Julian Rathbone

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Julian Rathbone
BornJulian Christoper Rathbone
(1935-02-10)10 February 1935
Blackheath, London
Died28 February 2008(2008-02-28) (aged 73)
Thorney Hill, Christchurch, Hampshire
RelativesBasil Rathbone (great uncle)

Julian Christopher Rathbone (10 February 1935 – 28 February 2008) was an English novelist.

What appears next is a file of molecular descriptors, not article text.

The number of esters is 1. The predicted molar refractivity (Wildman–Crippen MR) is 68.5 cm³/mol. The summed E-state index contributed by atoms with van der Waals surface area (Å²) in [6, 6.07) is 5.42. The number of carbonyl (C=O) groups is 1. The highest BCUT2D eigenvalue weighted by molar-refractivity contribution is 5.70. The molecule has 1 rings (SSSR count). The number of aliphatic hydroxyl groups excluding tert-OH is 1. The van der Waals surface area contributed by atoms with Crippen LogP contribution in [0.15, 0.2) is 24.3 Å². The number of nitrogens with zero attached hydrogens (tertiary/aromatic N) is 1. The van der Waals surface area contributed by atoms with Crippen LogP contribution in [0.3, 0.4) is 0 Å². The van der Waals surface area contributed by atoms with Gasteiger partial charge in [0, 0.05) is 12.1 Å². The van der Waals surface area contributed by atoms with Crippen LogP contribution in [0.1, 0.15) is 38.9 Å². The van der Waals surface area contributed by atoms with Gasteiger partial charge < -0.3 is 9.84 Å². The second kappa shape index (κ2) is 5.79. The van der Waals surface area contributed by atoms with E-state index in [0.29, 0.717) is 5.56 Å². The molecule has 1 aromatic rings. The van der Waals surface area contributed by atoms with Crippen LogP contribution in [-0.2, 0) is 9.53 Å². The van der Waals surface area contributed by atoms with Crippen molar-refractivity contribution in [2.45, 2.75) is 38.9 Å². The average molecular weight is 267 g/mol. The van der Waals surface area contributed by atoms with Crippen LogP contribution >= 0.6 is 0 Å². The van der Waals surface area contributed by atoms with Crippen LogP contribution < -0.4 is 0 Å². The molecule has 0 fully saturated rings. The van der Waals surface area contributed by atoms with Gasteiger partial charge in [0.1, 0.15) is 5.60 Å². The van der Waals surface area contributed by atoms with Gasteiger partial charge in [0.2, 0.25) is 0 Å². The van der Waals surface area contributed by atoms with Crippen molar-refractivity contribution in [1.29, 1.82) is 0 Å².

Julian Rathbone attended Clayesmore School and Magdalene College, Cambridge, where he was a contemporary of Bamber Gascoigne. At Cambridge he took tutorials with FR Leavis, for whom, without having ever been what might be described as a 'Leavisite', he retained an abiding respect. After university Rathbone lived in Turkey for three years, making a living by teaching English. While in Turkey he heard that his father had been killed in a road accident at the age of sixty, an event to which Rathbone would return when himself the same age, in Blame Hitler. On his return to England jobs in various London schools were followed by the post of Head of English at the comprehensive school in Bognor Regis, West Sussex. Having originally aspired to be an actor or a painter, Rathbone had also taken up writing and by the end of the 1960s had had three novels published, all set in Turkey and informed by a background of which he had intimate knowledge. In 1973 Rathbone finally gave up teaching and left for Spain with the woman who would become his wife and lifelong companion, determined from then on to make his living by writing. Back in England and after some financially lean years Rathbone found his tenacity beginning to pay off. Booker Prize short-listings in 1976 and 1979 brought critical recognition, and although major commercial success remained elusive Rathbone's work appeared regularly, gaining a loyal readership and increasing popularity both at home and abroad. His novels continued to display interests and talents across several genres, from mainstream through thrillers to historical fiction. His novel of 1066, The Last English King, published 1997, achieved considerable commercial success and has been optioned for film several times without having yet made it to the screen. As a writer of non-fiction Rathbone made a lasting and original contribution to Wellington and Peninsular War studies with his Wellington's War, 1984.